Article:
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The Sahelian Drought And United Nations Convention To Combat Desertification, Desertification In North America, Processes Of Desertification

Desertification is the gradual degradation of productive arid or semi-arid land into biologically unproductive land. The French botanist, André Aubreville, coined the term in 1949 to describe to the transformation of productive agricultural land in northern Africa to desert-like, uncultivable fallowland. Loss of biological and ecological viability occurs when natural variations, like extended drought related to climate change, and unsustainable human activities such as over-cultivation and poor irrigation practices, strip drylands of their stabilizing vegetation, soil nutrients, and natural water distribution systems. The earth's arid and semi-arid regions are, by definition, areas with scarce precipitation; even very small changes can quickly destroy the fragile ecosystems and soil horizons that remain productive in areas with very little water. Desertification does not, per se, result in the development of a desert. Though desertified land and deserts are both dry, the barren, gullied wastelands left by desertification barely resemble the subtle biological productivity of healthy desert ecosystems. In some cases, careful land stewardship has successfully reversed desertification, and has restored degraded areas to a more productive condition. In the worst cases, however, semi-desert and desert lands have lost their sparse complement of plants and animals, as well as their ability to support agriculture.

Desertification is a particularly pressing social and environmental issue in regions where natural dryness and human poverty coincide. The earth's deserts and semi-arid grasslands occur in the subtropical bands between 15° and 30° north and south where extended periods of high pressure persist under the trade winds. Northern and southern Africa, the Arabian peninsula, southern Asia, the continent of Australia, southern South America and the North American Southwest lie in the subtropical zones. Desertification is usually discussed in the context of dry regions and ecosystems, but it can also affect prairies, savannas, rainforests, and mountainous habitats. Global climate change can alter the boundaries of these naturally dry regions, and change the precipitation patterns within them. Arid and semi-arid regions with large, impoverished populations of subsistence farmers, like northern Africa, or with large-scale commercial agriculture, like the American Southwest, are particularly susceptible to destructive desertification.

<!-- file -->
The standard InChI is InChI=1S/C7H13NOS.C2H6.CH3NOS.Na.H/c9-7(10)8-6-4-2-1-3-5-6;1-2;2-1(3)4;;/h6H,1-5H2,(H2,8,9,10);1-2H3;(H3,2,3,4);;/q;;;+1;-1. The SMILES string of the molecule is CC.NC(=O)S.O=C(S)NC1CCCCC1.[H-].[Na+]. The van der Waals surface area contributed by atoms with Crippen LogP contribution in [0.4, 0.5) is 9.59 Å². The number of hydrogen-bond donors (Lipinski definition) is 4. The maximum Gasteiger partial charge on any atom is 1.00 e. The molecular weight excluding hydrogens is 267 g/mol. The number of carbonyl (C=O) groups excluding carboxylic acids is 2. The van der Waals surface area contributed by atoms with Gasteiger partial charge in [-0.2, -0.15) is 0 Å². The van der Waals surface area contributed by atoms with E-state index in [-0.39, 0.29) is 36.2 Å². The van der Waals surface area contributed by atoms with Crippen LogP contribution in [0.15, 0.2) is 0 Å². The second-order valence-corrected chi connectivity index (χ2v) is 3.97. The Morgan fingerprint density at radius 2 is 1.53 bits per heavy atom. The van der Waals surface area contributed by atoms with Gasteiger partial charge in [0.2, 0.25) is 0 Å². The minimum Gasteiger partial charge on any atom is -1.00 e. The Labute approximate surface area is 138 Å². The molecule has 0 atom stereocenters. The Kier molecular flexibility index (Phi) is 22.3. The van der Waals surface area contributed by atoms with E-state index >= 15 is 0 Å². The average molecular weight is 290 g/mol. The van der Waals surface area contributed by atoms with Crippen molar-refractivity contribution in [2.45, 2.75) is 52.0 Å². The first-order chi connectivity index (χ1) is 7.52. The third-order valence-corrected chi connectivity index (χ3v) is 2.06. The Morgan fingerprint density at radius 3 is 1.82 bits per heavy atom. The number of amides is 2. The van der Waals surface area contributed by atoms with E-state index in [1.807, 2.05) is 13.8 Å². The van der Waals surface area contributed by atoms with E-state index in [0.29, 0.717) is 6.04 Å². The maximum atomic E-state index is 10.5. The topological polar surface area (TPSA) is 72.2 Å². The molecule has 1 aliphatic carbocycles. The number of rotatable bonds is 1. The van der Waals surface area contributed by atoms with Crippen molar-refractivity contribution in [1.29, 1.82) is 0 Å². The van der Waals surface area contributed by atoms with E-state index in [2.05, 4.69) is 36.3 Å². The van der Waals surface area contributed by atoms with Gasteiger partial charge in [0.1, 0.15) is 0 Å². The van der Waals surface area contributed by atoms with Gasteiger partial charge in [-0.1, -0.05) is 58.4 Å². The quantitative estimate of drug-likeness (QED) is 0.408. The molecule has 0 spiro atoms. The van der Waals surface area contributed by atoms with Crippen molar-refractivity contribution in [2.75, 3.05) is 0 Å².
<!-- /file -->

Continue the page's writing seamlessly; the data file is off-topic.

Sometimes desertification is the result of purely natural processes. Long-term changes in climatic conditions have led to decreased precipitation in a number of regions. The northern Sahara, for example, has experienced numerous fluctuations between arid and wet conditions over the past 10,000 years, as have the basins of the American West. Radar images collected aboard the space shuttle Endeavor show extensive river systems buried beneath more recent Saharan sands, and preserved fossil vegetation and lake shorelines suggest that forests surrounded filled lakes in northern Nevada and Utah. Cyclical atmospheric and oceanographic variations, like the El Niño phenomenon in the southern Pacific, may also trigger extended regional drought. Environmental scientists warn that anthropogenic (human-induced) global climate change could also lead to bring desertification to previously unaffected regions. Until the twentieth century, humans were able to simply move their agricultural activity away from land rendered unusable by desertification. However, rapid twentieth century population growth, and a corresponding need for high agricultural productivity, has rendered that strategy untenable.

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